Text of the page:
It’s 1998 and the Russian mob claims parts of River City. The only person connecting the patterns of escalating violence and a new ruthlessness of crimes is a female analyst. She tries valiantly to convince the new Chief of Police to pay attention and mobilize resources before this new organized crime group establishes a stronghold, or worse, there’s a turf war between the Russians and the already established gangs of the city.
In And Every Man Has to Die, the officers and detectives of the city’s police department struggle to keep the streets safe while trying to tame this new underworld of criminals. Old friends from the earlier novels and short stories grace the pages: MacLeod, Battaglia, O’Sullivan, Chisholm, and Browning, but there is also a new cast of characters who complicates work and personal relationships within the department.
This book is the darkest of the series. Partly because of the fantastic and fanatical villain Zafiro created in Valeriy Romanov, the Russian mob boss. The sections of the book told from his point of are scary in that I completely believe his justification for why he has to do the terribly things he does—all while being horrified by his twisted and psychotic mind.
Contributing to the bleakness of the book is Zafiro’s ability to show the emotional and physical drain on the police men and women caused by the senseless violence. The elements that make each River City book so good are here–short vignettes of scenes that speed up the plot, witty and gritty dialogue, three-dimensional and interesting characters—but throughout the book there is an undertone of despair. I can feel how tired and run down the characters are and how hopeless they at times find their situations.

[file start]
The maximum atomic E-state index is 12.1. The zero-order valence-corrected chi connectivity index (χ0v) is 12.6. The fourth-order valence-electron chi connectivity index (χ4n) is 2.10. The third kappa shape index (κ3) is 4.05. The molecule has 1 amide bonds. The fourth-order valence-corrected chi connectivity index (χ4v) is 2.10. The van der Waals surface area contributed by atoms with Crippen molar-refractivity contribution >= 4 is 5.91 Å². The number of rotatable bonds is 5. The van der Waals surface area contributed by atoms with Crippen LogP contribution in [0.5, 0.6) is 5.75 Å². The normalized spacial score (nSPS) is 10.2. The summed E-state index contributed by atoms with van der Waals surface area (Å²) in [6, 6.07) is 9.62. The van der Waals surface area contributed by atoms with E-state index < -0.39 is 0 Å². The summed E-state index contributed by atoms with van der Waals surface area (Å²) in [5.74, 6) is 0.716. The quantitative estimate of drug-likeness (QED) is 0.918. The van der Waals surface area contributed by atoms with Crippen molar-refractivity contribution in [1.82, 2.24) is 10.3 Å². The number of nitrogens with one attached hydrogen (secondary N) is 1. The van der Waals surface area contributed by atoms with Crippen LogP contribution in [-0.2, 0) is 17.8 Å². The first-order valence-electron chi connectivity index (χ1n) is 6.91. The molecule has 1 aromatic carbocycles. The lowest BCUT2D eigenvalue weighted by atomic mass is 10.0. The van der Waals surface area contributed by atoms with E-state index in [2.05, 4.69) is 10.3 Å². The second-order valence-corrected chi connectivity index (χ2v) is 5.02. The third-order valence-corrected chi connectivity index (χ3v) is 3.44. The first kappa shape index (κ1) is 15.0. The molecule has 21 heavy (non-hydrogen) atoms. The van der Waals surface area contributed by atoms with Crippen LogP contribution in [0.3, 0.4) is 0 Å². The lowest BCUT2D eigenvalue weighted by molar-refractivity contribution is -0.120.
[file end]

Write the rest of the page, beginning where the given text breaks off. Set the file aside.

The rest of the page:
As with many police procedurals, the plot is complicated by the power plays within the department and between city police and federal law enforcement. Zafiro adds a twist though. He has three strong female characters who add their own quiet reflections and commentary on the men’s pissing contests. Each one of these women has a unique way of coping with working in such a testosterone loaded environment, sometimes with devastating consequences. The respected experienced officer Katie MacLeod deals with injuries and desk duty, rookie BJ Carson desperately tries to prove her worth to herself and fellow officers, and smart capable analyst Renee watches the male power plays until someone has to step in and actually get things done. How these women interact and relate to each other adds layers to the novel, but also comments on how women (and men) often play a society-imposed role that is hard to break out of.
I’ve always been amazed over how well Zafiro handles the female perspective in the past books–mostly through MacLeod’s point of view– and in And Every Man Has to Die he proves that strong believable characters is definitely his forte, no matter which gender they are.
If you like well written, fast paced novel with great characters, then the River City series is definitely for you. I recommend reading them in order because each one adds new depths to the reoccurring characters, but you’ll enjoy the stories as stand alone books as well. If you are familiar with Spokane, you’ll recognize landmarks and streets as the police cars zip through the city. River City is a fictional version of our fair city.
Once you finish the four novels, your withdrawal symptoms can be alleviated through Zafiro’s three anthologies of River City short stories: Dead Even, The Cleaner, No Good Deed. No fifth book of the series is scheduled yet, but Stefan Kopriva, an early River City series character, stars as the main attraction in Waist Deep, which will be released later this year.